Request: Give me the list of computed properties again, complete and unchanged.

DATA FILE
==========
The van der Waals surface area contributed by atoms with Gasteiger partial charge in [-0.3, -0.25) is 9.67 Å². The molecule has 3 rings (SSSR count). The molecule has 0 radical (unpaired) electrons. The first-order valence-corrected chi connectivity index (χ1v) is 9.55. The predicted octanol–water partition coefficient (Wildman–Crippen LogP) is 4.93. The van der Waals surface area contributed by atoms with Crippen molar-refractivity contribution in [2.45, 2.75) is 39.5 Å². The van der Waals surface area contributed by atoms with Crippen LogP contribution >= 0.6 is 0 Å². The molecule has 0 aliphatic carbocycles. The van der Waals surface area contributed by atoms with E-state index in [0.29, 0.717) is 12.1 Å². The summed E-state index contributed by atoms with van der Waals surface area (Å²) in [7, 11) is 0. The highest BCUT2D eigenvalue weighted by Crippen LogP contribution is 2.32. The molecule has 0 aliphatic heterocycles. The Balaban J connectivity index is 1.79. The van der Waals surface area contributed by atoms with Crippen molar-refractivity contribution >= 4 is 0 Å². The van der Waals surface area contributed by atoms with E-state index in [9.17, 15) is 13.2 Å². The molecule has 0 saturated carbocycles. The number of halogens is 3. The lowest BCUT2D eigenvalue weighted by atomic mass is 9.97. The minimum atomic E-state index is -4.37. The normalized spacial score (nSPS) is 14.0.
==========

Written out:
The van der Waals surface area contributed by atoms with Gasteiger partial charge in [-0.3, -0.25) is 9.67 Å². The molecule has 3 rings (SSSR count). The molecule has 0 radical (unpaired) electrons. The first-order valence-corrected chi connectivity index (χ1v) is 9.55. The predicted octanol–water partition coefficient (Wildman–Crippen LogP) is 4.93. The van der Waals surface area contributed by atoms with Crippen molar-refractivity contribution in [2.45, 2.75) is 39.5 Å². The van der Waals surface area contributed by atoms with Crippen LogP contribution >= 0.6 is 0 Å². The molecule has 0 aliphatic carbocycles. The van der Waals surface area contributed by atoms with E-state index in [0.29, 0.717) is 12.1 Å². The summed E-state index contributed by atoms with van der Waals surface area (Å²) in [7, 11) is 0. The highest BCUT2D eigenvalue weighted by Crippen LogP contribution is 2.32. The molecule has 0 aliphatic heterocycles. The Balaban J connectivity index is 1.79. The van der Waals surface area contributed by atoms with Crippen molar-refractivity contribution >= 4 is 0 Å². The van der Waals surface area contributed by atoms with E-state index in [9.17, 15) is 13.2 Å². The molecule has 0 saturated carbocycles. The number of halogens is 3. The lowest BCUT2D eigenvalue weighted by atomic mass is 9.97. The minimum atomic E-state index is -4.37. The normalized spacial score (nSPS) is 14.0.